Ravichandran Ashwin has decided to cut his Indian Premier League (IPL) season short to support his “family and extended family”. Australian runner Andrew Tye, along with his compatriots leg thrower Adam Zampa and versatile Kane Richardson, are also returning home. Earlier, English drummer Liam Livingstone had retired citing bubble fatigue. A grim Covid scenario outside has started to penetrate the IPL bubble.
So far, 20 games have been played in this year’s tournament with 40 games remaining. After the stages of Mumbai and Chennai, the tournament moves to Delhi and Ahmedabad for the next phase. The final phase of the group league fixtures would be played in Bangalore and Kolkata. Amid a heated debate over whether or not the 2021 IPL should continue, Australian and Kolkata Knight Riders (KKR) fast bowler Pat Cummins donated $ 50,000 to the PM Cares Fund.
The first game in Delhi takes place on Wednesday, between Chennai Super Kings and Sunrisers Hyderabad. The city suffers from a severe shortage of oxygen. Delhi recorded 22,933 new cases of Covid and 350 deaths on Sunday. And Ashwin, the India and Delhi Capitals off-spinner, has decided to quit the tournament.
“I would take a break from this year’s IPL starting tomorrow. My family and extended family are fighting # COVID19 and I want to support them during these difficult times. I hope to come back and play if things go in the right direction. Thank you @DelhiCapitals, ”Ashwin tweeted after the game against Sunrisers on Sunday.
I would take a break from this IPL year starting tomorrow. My family and extended family are fighting against # COVID-19[FEMALE[FEMININE and I want to support them in these difficult times. I hope to come back and play if things go in the right direction. Thank you @DelhiCapitals 🙏🙏
– Stay home, stay safe! Take your vaccine🇮🇳 (@ ashwinravi99) April 25, 2021
A few days ago, Ashwin’s wife, Prithi, pointed out that the virus had arrived at their doorstep. KKR assistant coach David Hussey told The Age on Sunday that some of the players were getting “nervous”. And a franchise executive told the newspaper that “a large part” of the off-field conversations within the team revolved around the situation away from home. “There are players and / or support staff on the team whose loved ones have been affected by the virus. It’s not easy, ”he said.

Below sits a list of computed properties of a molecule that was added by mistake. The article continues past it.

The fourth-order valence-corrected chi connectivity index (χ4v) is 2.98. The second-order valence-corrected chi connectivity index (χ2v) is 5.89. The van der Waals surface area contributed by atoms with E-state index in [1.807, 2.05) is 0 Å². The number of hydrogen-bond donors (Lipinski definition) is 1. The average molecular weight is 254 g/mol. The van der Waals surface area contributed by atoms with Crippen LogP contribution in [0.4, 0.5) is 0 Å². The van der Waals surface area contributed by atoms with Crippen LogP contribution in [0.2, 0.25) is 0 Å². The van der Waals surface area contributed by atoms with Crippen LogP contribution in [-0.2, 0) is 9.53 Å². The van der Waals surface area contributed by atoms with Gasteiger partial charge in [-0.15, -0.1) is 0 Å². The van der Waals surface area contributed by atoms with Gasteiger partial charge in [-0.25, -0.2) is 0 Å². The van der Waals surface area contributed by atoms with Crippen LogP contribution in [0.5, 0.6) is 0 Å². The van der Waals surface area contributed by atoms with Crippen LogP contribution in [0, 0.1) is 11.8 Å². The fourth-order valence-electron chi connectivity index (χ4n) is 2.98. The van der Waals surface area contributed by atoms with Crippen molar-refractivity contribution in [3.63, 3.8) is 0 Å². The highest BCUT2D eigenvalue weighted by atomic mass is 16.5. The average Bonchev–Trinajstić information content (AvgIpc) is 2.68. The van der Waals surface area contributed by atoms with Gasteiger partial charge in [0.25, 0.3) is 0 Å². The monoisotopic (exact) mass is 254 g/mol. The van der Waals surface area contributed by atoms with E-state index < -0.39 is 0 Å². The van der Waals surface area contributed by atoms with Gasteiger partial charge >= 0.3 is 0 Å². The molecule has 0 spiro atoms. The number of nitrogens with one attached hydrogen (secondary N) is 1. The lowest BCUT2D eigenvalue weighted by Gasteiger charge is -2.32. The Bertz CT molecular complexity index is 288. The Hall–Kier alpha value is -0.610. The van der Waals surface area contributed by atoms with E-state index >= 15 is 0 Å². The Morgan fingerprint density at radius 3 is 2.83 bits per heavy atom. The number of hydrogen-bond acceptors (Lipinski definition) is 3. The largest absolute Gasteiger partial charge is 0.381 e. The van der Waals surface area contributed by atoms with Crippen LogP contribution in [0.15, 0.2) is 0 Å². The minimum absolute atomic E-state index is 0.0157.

Three Australians leave
In the wake of Ashwin’s tweet, came a Twitter message from RCB, confirming the departure of Zampa and Richardson. “Adam Zampa and Kane Richardson are back in Australia for personal reasons and will not be available for the remainder of # IPL2021. The management of Royal Challengers Bangalore respects their decision and offers them full support, ”he said.
On Sunday, Tye, the average pacemaker of the Rajasthan Royals, flew from Mumbai to Doha on their way to Sydney. According to the official Cricket Australia website, this follows the decision of the Australian federal government “to stop nearly a third of flights from India due to the surge in coronavirus cases”. India recorded more than 3.52 lakh new cases of Covid-19 in the 24 hours ending at 8 a.m. on Monday.
Many countries, including Australia and the UK, have either banned or reduced the number of flights from India. It made a lot of players anxious to return home after IPL. The T20 league now boasts 14 Australian players, including big names like Steve Smith, David Warner, Glenn Maxwell and Cummins, as well as Delhi Capitals head coach Ricky Ponting.